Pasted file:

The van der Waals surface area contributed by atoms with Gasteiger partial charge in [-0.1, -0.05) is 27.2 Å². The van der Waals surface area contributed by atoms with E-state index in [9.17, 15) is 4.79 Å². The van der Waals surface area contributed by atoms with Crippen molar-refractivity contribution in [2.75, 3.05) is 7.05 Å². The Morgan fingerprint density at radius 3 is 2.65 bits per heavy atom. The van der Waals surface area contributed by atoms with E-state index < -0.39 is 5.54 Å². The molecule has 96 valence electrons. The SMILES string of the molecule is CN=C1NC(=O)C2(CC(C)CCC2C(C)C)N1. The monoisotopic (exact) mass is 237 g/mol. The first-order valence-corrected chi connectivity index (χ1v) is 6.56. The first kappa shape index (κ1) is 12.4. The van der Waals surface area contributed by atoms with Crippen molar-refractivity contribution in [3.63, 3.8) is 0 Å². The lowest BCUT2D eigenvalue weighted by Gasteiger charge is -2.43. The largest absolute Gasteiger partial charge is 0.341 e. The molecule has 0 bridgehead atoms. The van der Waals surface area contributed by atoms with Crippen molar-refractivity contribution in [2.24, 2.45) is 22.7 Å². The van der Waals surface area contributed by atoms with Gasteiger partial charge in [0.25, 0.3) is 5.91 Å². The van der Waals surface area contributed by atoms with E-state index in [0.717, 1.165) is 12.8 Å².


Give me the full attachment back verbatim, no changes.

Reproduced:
The van der Waals surface area contributed by atoms with Gasteiger partial charge in [-0.1, -0.05) is 27.2 Å². The van der Waals surface area contributed by atoms with E-state index in [9.17, 15) is 4.79 Å². The van der Waals surface area contributed by atoms with Crippen molar-refractivity contribution in [2.75, 3.05) is 7.05 Å². The Morgan fingerprint density at radius 3 is 2.65 bits per heavy atom. The van der Waals surface area contributed by atoms with E-state index < -0.39 is 5.54 Å². The molecule has 96 valence electrons. The SMILES string of the molecule is CN=C1NC(=O)C2(CC(C)CCC2C(C)C)N1. The monoisotopic (exact) mass is 237 g/mol. The first-order valence-corrected chi connectivity index (χ1v) is 6.56. The first kappa shape index (κ1) is 12.4. The van der Waals surface area contributed by atoms with Crippen molar-refractivity contribution in [3.63, 3.8) is 0 Å². The lowest BCUT2D eigenvalue weighted by Gasteiger charge is -2.43. The largest absolute Gasteiger partial charge is 0.341 e. The molecule has 0 bridgehead atoms. The van der Waals surface area contributed by atoms with Crippen molar-refractivity contribution in [2.24, 2.45) is 22.7 Å². The van der Waals surface area contributed by atoms with Gasteiger partial charge in [0.25, 0.3) is 5.91 Å². The van der Waals surface area contributed by atoms with E-state index in [0.717, 1.165) is 12.8 Å².